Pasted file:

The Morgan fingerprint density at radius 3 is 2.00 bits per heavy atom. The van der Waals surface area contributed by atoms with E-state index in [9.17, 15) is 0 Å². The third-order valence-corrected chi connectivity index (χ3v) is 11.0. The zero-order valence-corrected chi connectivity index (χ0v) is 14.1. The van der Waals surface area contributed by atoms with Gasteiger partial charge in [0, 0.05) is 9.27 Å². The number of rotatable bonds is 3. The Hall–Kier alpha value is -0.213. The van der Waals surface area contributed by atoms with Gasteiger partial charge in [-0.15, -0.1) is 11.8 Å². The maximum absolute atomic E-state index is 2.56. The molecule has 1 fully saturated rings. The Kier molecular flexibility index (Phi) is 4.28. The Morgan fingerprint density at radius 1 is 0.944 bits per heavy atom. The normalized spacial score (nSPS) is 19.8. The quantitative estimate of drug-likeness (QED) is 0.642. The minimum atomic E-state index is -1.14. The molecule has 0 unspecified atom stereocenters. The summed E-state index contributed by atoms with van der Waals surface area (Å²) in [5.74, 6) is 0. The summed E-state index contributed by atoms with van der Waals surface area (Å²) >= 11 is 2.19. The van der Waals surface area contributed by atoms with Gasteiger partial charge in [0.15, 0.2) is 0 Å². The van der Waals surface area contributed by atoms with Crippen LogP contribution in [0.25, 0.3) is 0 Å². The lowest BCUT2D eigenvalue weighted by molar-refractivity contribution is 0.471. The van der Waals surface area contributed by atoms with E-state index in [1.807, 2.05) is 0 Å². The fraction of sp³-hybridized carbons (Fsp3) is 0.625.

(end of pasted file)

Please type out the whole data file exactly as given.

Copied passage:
The Morgan fingerprint density at radius 3 is 2.00 bits per heavy atom. The van der Waals surface area contributed by atoms with E-state index in [9.17, 15) is 0 Å². The third-order valence-corrected chi connectivity index (χ3v) is 11.0. The zero-order valence-corrected chi connectivity index (χ0v) is 14.1. The van der Waals surface area contributed by atoms with Gasteiger partial charge in [0, 0.05) is 9.27 Å². The number of rotatable bonds is 3. The Hall–Kier alpha value is -0.213. The van der Waals surface area contributed by atoms with Gasteiger partial charge in [-0.15, -0.1) is 11.8 Å². The maximum absolute atomic E-state index is 2.56. The molecule has 1 fully saturated rings. The Kier molecular flexibility index (Phi) is 4.28. The Morgan fingerprint density at radius 1 is 0.944 bits per heavy atom. The normalized spacial score (nSPS) is 19.8. The quantitative estimate of drug-likeness (QED) is 0.642. The minimum atomic E-state index is -1.14. The molecule has 0 unspecified atom stereocenters. The summed E-state index contributed by atoms with van der Waals surface area (Å²) in [5.74, 6) is 0. The summed E-state index contributed by atoms with van der Waals surface area (Å²) >= 11 is 2.19. The van der Waals surface area contributed by atoms with Gasteiger partial charge in [0.15, 0.2) is 0 Å². The van der Waals surface area contributed by atoms with Crippen LogP contribution in [0.25, 0.3) is 0 Å². The lowest BCUT2D eigenvalue weighted by molar-refractivity contribution is 0.471. The van der Waals surface area contributed by atoms with E-state index in [1.807, 2.05) is 0 Å². The fraction of sp³-hybridized carbons (Fsp3) is 0.625.